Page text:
When Coffee Becomes the Show

Ethiopia's coffee ceremony is the pinnacle of the fresh brew

Video: Matt Taylor-Gross

"All Ethiopians are proud of their coffee," Kedega Srage tells me while we sip on a batch she made just moments before. I don't mean she flipped the switch on a coffee machine; I mean she donned a traditional dress and head scarf, roasted green coffee beans over an open flame, ground them with warm cardamom and clove, and brewed an elixir so dark and rich and refreshingly bittersweet that the plain moniker "coffee" feels wholly inadequate.

This is coffee Ethiopian-style, a proud ceremonial tradition from the ancestral birthplace of the coffee bean. Srage performs the ceremony four times a week at New York's Bunna Cafe, where she's also the head chef of the restaurant's skillfully executed Ethiopian menu. And since moving to New York in 2000 from Addis Ababa, Ethiopia's capital city, it's one of the ways she keeps in touch with home.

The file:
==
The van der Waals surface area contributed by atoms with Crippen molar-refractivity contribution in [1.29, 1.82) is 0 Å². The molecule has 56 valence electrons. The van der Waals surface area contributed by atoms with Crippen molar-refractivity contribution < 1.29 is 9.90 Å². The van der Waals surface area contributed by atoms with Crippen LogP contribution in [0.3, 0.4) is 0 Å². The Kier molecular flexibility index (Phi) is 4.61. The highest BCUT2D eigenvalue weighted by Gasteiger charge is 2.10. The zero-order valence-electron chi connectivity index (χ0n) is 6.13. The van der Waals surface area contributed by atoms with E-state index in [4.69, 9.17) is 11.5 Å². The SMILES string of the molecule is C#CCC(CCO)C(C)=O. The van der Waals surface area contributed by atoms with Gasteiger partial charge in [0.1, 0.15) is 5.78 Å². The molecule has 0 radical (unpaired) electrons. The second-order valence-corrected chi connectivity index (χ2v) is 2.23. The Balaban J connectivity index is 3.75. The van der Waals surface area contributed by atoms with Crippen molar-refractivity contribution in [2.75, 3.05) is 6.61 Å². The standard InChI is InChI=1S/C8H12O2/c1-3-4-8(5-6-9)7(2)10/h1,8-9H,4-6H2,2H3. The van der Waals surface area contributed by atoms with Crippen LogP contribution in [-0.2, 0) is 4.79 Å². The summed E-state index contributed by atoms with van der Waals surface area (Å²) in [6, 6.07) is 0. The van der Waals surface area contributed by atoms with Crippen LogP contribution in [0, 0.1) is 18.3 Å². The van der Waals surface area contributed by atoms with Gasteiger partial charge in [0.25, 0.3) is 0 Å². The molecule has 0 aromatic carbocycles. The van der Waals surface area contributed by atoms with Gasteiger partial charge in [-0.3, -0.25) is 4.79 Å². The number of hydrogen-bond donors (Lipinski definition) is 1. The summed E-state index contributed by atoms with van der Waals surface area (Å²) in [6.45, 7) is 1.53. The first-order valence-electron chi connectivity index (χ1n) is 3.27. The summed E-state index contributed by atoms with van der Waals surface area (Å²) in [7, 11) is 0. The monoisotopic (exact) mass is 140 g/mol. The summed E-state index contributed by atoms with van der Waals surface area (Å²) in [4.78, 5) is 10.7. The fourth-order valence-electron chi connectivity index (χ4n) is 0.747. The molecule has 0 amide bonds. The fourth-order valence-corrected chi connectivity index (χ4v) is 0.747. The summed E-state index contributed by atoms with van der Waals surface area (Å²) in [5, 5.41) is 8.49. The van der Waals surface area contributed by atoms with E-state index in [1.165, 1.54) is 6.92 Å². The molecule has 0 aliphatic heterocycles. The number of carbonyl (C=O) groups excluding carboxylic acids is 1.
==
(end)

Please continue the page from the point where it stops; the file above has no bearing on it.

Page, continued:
Roasting coffee beans moments before brewing them makes for an exceptionally delicious and vibrant cup of coffee, but there's more to the coffee ceremony than good taste. “The main reason we do the ceremony is to socialize with our friends, our family, or whoever is visiting your house," she explains. "It's the most important hospitality."

At Bunna, many of Srage's customers have no clue what's happening when she lights a burner in the center of the dining room and starts roasting beans. They rattle musically in the pan, and a toasty plume of smoke creeps its way toward the tables. But by the time the coffee gurgles over the top of the jebena, the clay pot used for brewing, one thing is clear: Everyone wants a taste.